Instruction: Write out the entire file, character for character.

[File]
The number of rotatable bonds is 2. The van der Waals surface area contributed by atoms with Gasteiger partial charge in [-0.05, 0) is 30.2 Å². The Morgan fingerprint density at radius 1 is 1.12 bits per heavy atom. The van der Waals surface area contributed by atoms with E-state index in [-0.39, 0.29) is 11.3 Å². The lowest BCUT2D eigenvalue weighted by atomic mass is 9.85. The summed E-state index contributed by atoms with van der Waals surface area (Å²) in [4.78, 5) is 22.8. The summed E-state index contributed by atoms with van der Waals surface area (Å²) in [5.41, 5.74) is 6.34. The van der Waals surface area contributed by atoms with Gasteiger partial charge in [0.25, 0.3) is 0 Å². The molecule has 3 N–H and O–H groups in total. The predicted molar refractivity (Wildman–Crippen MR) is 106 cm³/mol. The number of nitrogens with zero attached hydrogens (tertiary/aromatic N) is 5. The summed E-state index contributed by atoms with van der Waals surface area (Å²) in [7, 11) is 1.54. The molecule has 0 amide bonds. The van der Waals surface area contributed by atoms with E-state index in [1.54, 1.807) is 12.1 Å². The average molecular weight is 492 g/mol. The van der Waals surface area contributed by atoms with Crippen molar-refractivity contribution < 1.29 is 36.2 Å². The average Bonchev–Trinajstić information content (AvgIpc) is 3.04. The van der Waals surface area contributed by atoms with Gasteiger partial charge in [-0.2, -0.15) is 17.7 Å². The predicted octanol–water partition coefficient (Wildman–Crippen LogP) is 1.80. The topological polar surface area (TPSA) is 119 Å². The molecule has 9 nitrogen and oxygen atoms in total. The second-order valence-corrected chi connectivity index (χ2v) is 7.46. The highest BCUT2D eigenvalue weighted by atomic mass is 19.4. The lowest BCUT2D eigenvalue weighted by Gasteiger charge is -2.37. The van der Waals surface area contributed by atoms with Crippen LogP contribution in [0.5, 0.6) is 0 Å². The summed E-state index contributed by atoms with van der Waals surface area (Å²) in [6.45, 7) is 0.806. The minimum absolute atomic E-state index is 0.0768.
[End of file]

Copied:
The number of rotatable bonds is 2. The van der Waals surface area contributed by atoms with Gasteiger partial charge in [-0.05, 0) is 30.2 Å². The Morgan fingerprint density at radius 1 is 1.12 bits per heavy atom. The van der Waals surface area contributed by atoms with E-state index in [-0.39, 0.29) is 11.3 Å². The lowest BCUT2D eigenvalue weighted by atomic mass is 9.85. The summed E-state index contributed by atoms with van der Waals surface area (Å²) in [4.78, 5) is 22.8. The summed E-state index contributed by atoms with van der Waals surface area (Å²) in [5.41, 5.74) is 6.34. The van der Waals surface area contributed by atoms with Gasteiger partial charge in [0.25, 0.3) is 0 Å². The molecule has 3 N–H and O–H groups in total. The predicted molar refractivity (Wildman–Crippen MR) is 106 cm³/mol. The number of nitrogens with zero attached hydrogens (tertiary/aromatic N) is 5. The summed E-state index contributed by atoms with van der Waals surface area (Å²) in [7, 11) is 1.54. The molecule has 0 amide bonds. The van der Waals surface area contributed by atoms with E-state index in [1.54, 1.807) is 12.1 Å². The average molecular weight is 492 g/mol. The van der Waals surface area contributed by atoms with Crippen molar-refractivity contribution < 1.29 is 36.2 Å². The average Bonchev–Trinajstić information content (AvgIpc) is 3.04. The van der Waals surface area contributed by atoms with Gasteiger partial charge in [-0.2, -0.15) is 17.7 Å². The predicted octanol–water partition coefficient (Wildman–Crippen LogP) is 1.80. The topological polar surface area (TPSA) is 119 Å². The molecule has 9 nitrogen and oxygen atoms in total. The second-order valence-corrected chi connectivity index (χ2v) is 7.46. The highest BCUT2D eigenvalue weighted by atomic mass is 19.4. The lowest BCUT2D eigenvalue weighted by Gasteiger charge is -2.37. The van der Waals surface area contributed by atoms with Crippen LogP contribution in [0.5, 0.6) is 0 Å². The summed E-state index contributed by atoms with van der Waals surface area (Å²) in [6.45, 7) is 0.806. The minimum absolute atomic E-state index is 0.0768.